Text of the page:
Three hundred ninety-five Catholic members of clergy, publicly accused of childhood sexual abuse, have been named this week in a report that highlights their Illinois service histories, allegations of abuse, history of their subsequent transfers and any disciplinary action taken by both church and authorities.
A Bannockburn-based law firm specializing in cases involving clergy abuse released the list March 20. Within it are the names and photos of the nearly 400 members of clergy who have been publicly accused in the State of Illinois of abusing one or more children. All were either accused in a public forum or a settlement was reached between the church and the victims/families, according to representatives from the firm of Jeff Anderson & Associates.
Names, photos and locations where clergy served through the years of their duties all are included in the report. They are associated or were associated with the Diocese of Chicago, Joliet, Belleville, Peoria, Springfield and Rockford.
The listing for the Archdiocese of Chicago, which serves a majority of the Cook County suburban area, includes 19 alleged child abusers who worked for periods of time in the local communities of Berwyn, Brookfield, Cicero, La Grange, La Grange Park, Lyons, North Riverside and Stickney.
Fr. David Francis Braun who served at Mater Christi in North Riverside from 1990-92
Fr. Daniel Peter Buck who served at St. Pius X in Stickney from 1989-95 and St. Francis of Rome in Cicero from 1995-2001
Fr. Thomas Carroll Crosby who served at Mater Christi in North Riverside from 1975-1982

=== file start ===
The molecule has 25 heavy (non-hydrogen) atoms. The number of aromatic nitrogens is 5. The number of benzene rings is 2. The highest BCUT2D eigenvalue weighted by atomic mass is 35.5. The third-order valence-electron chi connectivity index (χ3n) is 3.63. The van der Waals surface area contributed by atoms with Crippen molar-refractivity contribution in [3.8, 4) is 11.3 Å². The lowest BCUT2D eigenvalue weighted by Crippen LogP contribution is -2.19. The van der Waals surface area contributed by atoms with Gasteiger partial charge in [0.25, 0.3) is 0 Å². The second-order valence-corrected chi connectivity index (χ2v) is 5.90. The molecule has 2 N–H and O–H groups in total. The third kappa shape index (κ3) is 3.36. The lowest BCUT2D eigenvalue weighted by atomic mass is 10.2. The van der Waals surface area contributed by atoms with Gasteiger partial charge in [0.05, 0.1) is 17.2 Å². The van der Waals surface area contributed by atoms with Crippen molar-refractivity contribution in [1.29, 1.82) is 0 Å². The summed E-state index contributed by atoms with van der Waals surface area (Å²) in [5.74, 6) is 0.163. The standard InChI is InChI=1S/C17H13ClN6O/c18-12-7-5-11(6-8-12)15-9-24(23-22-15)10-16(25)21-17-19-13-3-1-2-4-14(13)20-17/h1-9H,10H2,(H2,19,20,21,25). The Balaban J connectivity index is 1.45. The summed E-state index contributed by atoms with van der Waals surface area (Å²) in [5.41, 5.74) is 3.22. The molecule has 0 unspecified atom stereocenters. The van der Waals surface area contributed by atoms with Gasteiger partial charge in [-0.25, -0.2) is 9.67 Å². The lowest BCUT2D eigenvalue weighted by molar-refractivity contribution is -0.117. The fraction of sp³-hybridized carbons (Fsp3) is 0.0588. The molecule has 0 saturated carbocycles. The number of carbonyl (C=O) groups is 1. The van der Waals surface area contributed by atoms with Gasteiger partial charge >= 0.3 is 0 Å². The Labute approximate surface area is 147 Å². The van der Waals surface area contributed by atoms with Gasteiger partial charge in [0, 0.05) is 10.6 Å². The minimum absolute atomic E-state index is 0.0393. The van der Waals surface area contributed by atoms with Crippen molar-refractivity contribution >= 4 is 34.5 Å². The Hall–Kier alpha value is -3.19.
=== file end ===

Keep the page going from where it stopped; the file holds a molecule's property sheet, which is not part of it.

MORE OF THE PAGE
Fr. Richard Wayne Fassbinder who served 1953-1965 at St. Hugh in Lyons
Fr. Joseph L. Fitzharris who served at St. Louise DeMarillac in La Grange Park from 1962-67
Fr. Michael Hogan who served at St. Barbara in Brookfield from 1984-1992
Fr. Walter Edward Huppenbauer who served from 1964-1968 at St. Odilo in Berwyn
Fr. Thomas Job who served at St. Cletus in La Grange from 1976-1982
Fr. Robert Louis Kealy who served at St. Cletus in La Grange from 1977-78
Fr. John Joseph (Jack) Keough who served at St. Francis of Rome in Cicero from 1965-1966
Fr. Robert E. Mayer who served at St. Dionysius in Cicero in 1990
Fr. Gary M. Miller who served at St. Leonard in Berwyn from 1972-78
Fr. Donald John Mulsoff who served at Mary Queen of Heaven in Cicero 1974-80
Fr. Russell Romano who served at St. Leonard in Berwyn from 1974-79 and in residence at St. Barbara in Brookfield from 1980-86
Fr. Howard J. Strum (Sturm) who served at St. Leonard in Berwyn from 1961-63
Fr. Albert (Alberto) Tanghal who served at St. Leonard in Berwyn from 1995-96
Fr. Richard Gregory Theisen who served at St. Leonard in Berwyn from 1966-72
Fr. James A. Voss who served at St. Hugh in Lyons from 1943-46
Fr Michael Weston who served at Mater Christi in North Riverside from 1981-86
Calling the disclosures “underreported” by Catholic bishops, firm owner Jeff Anderson said such underreporting does not adequately illustrate the breadth of the crisis within the church to parishioners or the public.
“It’s a system that works to preserve the reputation of that system,” Anderson said. “They make the choice to conceal rather than reveal.”
Many of these members of clergy have not been arrested, adjudicated or otherwise prosecuted, Anderson said. In some instances, the statute of limitations for prosecution has run out. Some are deceased.
As to the purpose behind the release of this information, Anderson stated his support of the victims.
“Let survivors who are suffering in secrecy and silence, who perhaps weren’t believed, know that they were not alone,” he said, adding that all the information provided is a result of a thorough vetting by his firm.
“It is there as a result of a settlement made with a diocese or archdiocese,” he said. “This is not a random assortment of individuals.”
Anderson said that as far as the firm can tell, only one member of clergy named of the 395 remains in active ministry – Fr. Michael W. O’Connell who currently is assigned to St. Alphonsus in Chicago, where he has access to children.
Many others still serving “under restriction,” a diocese term for which the meaning was not clear at the time of the report.